However, the more that I have been thinking about this very issue lately and talking to my wife about it, the more that my personal lexicon is getting impacted by what I'm learning about the etymology of the word. Our personal lexicons are constantly in flux, evolving, as we communicate with others.

At Sat Jan 14, 09:39:00 AM, Blogger Suzanne McCarthy said...

I would take a cue from Acts 7:23 where Moses returns to his 'brethren, the children of Israel'. Obviously these are his people, members of the same race, or nation. I can't think of how best to say that in English, but fellow member or fellow believer works.

I don't think adelphoi was used to say, 'the men' but not 'the women'. Paul could be explicit when he wanted to be.

At Sat Jan 14, 12:29:00 PM, Blogger Wayne Leman said...

I would take a cue from Acts 7:23 where Moses returns to his 'brethren, the children of Israel'. Obviously these are his people, members of the same race, or nation. I can't think of how best to say that in English, but fellow member or fellow believer works.

How about:

"his own people"
"his fellow citizens"
"his fellow Hebrews"

At Sat Jan 14, 03:53:00 PM, Blogger Ted Gossard said...

Suzanne, thanks for your thoughts here.

This underscores for me what I've presumed for some time. The drive behind the ESV and against the TNIV is driven by the "culture war". Not by scholarship. And part of what drives this, I think, is a desire to return to an old Reformed point of view, a backlash from evangelical scholarship's work of the past twenty or so years. Another group (not necessarily Reformed) of pastors, one very influential worldwide who uses the ESV, who got together to determine what can be done to recapture evangelicalism and get it on track again.

At Sat Jan 14, 03:57:00 PM, Blogger Ted Gossard said...

Actually the Reformed protest probably is due to a significant number that are returning to strong Reformed theology. The backlash influences more the second group I mentioned.

And it seems to go right back to what you're referring to. Scholarship of the twentieth century, and particularly of the last 30 years is looked at with profound suspicion by both groups.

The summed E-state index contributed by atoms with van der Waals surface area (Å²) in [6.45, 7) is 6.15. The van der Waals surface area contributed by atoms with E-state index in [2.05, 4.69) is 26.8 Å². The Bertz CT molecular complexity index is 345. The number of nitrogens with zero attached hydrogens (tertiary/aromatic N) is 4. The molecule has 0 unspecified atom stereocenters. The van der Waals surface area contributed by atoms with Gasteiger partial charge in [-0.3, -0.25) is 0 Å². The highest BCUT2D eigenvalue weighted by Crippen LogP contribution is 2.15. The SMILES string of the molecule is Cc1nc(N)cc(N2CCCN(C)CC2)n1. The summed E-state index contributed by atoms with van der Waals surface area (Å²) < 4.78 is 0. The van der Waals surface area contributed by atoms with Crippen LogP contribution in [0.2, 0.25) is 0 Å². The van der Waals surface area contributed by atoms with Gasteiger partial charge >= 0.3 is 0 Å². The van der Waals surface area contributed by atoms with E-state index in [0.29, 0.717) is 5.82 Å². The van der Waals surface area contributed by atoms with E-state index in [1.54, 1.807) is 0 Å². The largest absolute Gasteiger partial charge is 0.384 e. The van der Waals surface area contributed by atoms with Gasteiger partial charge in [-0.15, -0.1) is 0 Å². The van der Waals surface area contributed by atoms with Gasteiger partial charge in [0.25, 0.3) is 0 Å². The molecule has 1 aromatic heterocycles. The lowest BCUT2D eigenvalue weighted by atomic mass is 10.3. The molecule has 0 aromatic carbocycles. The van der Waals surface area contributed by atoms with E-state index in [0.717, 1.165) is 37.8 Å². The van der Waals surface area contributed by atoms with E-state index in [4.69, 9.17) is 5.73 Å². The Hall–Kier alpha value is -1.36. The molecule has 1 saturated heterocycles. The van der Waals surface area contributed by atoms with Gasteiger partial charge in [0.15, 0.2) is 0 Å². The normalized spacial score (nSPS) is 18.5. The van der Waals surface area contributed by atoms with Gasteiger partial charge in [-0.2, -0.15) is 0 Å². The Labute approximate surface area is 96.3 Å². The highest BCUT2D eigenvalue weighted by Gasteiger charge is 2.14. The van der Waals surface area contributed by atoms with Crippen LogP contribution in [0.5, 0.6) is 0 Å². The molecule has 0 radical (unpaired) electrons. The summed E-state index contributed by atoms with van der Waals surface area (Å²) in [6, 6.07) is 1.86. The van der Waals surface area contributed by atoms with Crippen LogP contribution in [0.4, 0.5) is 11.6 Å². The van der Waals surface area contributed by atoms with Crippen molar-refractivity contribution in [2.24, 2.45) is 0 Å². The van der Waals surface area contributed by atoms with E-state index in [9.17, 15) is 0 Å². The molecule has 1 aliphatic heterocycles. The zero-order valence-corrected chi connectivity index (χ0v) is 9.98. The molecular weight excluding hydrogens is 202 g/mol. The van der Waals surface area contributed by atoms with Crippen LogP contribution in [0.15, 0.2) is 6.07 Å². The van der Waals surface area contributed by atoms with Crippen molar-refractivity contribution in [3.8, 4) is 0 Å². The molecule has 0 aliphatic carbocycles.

At Sat Jan 14, 04:28:00 PM, Blogger Peter Kirk said...

I am looking at a definition of "fellow". I'm not quite sure what Wayne means about its etymology, which appears to be from an Old Norse word meaning “a partner or shareholder”, which seems to me to be quite appropriate. On the other hand, the first sense given in the definition is "A man or boy", clearly intended in a specifically male sense. And this word is, or was not long ago, in quite common use here in England to mean "male person", often contrasted with "girl" - you would hear sentences like "the fellows played football while the girls went shopping". So I would be rather cautious about using "fellow" on its own for ἀδελφός adelphos. But it would be OK as an adjective, in an expression like "fellow believer".

At Sat Jan 14, 06:07:00 PM, Blogger Kenny said...

I think the usage of fellow as distinctly masculine is a British colloquialism, is it not? I have occasionally seen the term "the fellas" (usually spelled that way) in novels where it is apparently supposed to mean something like "the gang" in the street slang of a previous decade, but it never occurred to me to consider this phrase as gender exclusive. In fact, the term "fellow" as a noun rather than an adjective sounds archaic/stilted/British to me in general (yes, those three adjectives do go together in my mind, no offense intended). Actually, I use the word myself with some frequency, but then, I'm a strange person and I get some sort of perverse enjoyment from using archaisms in everyday conversation, and so have also been known to use phrases like "on the morrow".

At any rate, I don't think "fellow" as a noun should be used in a contemporary translation at all, and I think that "fellow" is gender-neutral, whether used as a noun or as an adjective. Just my 2 cents.

At Sat Jan 14, 06:19:00 PM, Blogger Alan S. Bandy said...